Windows Home Server's latest update, Power Pack 2, is now available via Windows Update, the TechNet Windows Home Server Team Blog reports. WHS users must have Power Pack 1 installed before they can receive Power Pack 2. If you missed Power Pack 1, get it here.
Power Pack 2 fixes a number of irritating bugs left over from Power Pack 1 and the original release, and adds new features. For an overview of what's new in Power Pack 2, join us after the jump.
Just when you might have thought it was safe to start using USB flash drives at work again, the third, and by all accounts, most fiendish version of the Conficker worm that's infected millions of PCs already is set to attack on April 1st, Ars Technicareports. Conficker.C's designed to hide itself even more thoroughly than its older siblings, using tricks such as:
Inserting itself into as many as five Windows-related folders such as System, Movie Maker, Internet Explorer, and others (under a random name, of course)
Creating access control entries and locking the file(s)
Registers dummy services using a "one (name) from column A, one from column B, and two from column C" method
To find out what happens when Conficker.C strikes, join us after the jump.
Today, Microsoft released a trio of security bulletins covering all currently-supported Windows versions. Users of Windows 2000 SP4 through Windows Vista SP1 (as well as Windows Server 2003 and 2008) need to install the update for the critical Windows kernel vulnerability noted in Security Bulletin MS-09-006. The other two bulletins (MS09-007 and MS09-008) solve important vulnerabilities in SChannel (007) and DNS/WINS Server (008); these bulletins apply to Windows 2000 SP4 through Windows XP and Server 2003 only.
Other updates to look for include the usual updates to the Malicious Software Removal Tool and the Windows Mail junk email filter. If you're on Automatic Updates, follow instructions to reboot if needed after installation. If you prefer to be in charge, don't forget to download and install these as soon as possible.
Ouch! It's been a bad week for Adobe Acrobat and Reader users, DailyTech's Jason Mick reports. Some visitors to eweek.com viewed PDF-based ads that attempted to redirect readers to malicious websites and then tried to download Bloodhound.Exploit.213. This vulnerability affects only Acrobat and Reader 8.12 and earlier and was patched back in November with version 8.13, but not everyone's gotten around to updating their Adobe products yet. eWeek's pulled the offending ads, and Adobe was already offering a fix - and that's the good news.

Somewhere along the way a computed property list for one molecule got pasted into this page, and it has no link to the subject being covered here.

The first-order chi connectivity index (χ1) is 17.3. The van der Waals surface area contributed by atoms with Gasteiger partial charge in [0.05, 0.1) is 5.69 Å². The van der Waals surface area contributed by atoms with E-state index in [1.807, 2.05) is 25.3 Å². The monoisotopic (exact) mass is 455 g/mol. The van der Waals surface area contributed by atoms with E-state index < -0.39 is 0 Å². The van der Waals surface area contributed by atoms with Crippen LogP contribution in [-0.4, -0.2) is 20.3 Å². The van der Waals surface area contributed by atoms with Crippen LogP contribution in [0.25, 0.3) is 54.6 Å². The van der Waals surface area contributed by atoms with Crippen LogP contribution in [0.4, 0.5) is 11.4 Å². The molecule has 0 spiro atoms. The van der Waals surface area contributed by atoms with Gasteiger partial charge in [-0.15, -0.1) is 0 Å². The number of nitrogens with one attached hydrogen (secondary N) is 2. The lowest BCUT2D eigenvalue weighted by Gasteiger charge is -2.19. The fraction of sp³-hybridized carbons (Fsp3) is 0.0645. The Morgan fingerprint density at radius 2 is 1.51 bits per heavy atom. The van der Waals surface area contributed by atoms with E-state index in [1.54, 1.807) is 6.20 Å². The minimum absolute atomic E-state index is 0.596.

The bad news? There's an even more serious flaw on the loose that targets all versions of Acrobat and Reader, including version 9.0. There are no updates yet (the update for version 9 is expected by March 11, but version 7 and 8 users must wait a bit longer). So, what can you do in the meantime? Lots of MaximumPC readers recommend the free Foxit Reader, but if you must use Adobe, join us after the jump for workarounds that can protect you in the meantime.
When two diametrically opposed sides (Blue? More like Bluh-ewwwww) are forever submerged in the flames of war, an arms race is only natural. Miniguns, automated sentry rockets, curative edible devices – war is hell, but when the robots rise up and squash our silly conflict with a cold, metallic fist, they’ll have some damn fine gear with which to do it. However, one man doesn’t need any of that conflabbed technology; put him on the bus with a baseball bat and a crisp, refreshing beverage and he’ll come back with straight-A’s – in ass-kicking.
He’s the Scout, and with his brand new update, he’s more ready than ever to back up his big talk. Or he will be, anyway, after a bit of unlocking.
First up, after a mere ten achievements, you’ll nab the Force-A-Nature, which is a shotgun that – along with walloping your foes something fierce – forcefully coaxes enemies right out of your personal bubble and, if you’re lucky, into all kinds of fun environmental hazards.
Five achievements later, the Sandman will show up on your doorstep. It’s a bat. It hits things. Mostly baseballs. Go stand on the wrong end of a batting cage to find out what it does.
And finally, after a lifetime (read: 20) of achievement, you’ll be able to kick back with a crisp, refreshing beverage. Well, until you drink said beverage. Then, with “several hundred times the daily recommended allowance of sugar” screaming through your veins, you’ll be ready to “dodge bullets like they ain’t even there!” (Note: Post-digestion hangovers are perfectly normal. Really, it happens to everyone. If you don’t get them, you’re probably not cool.)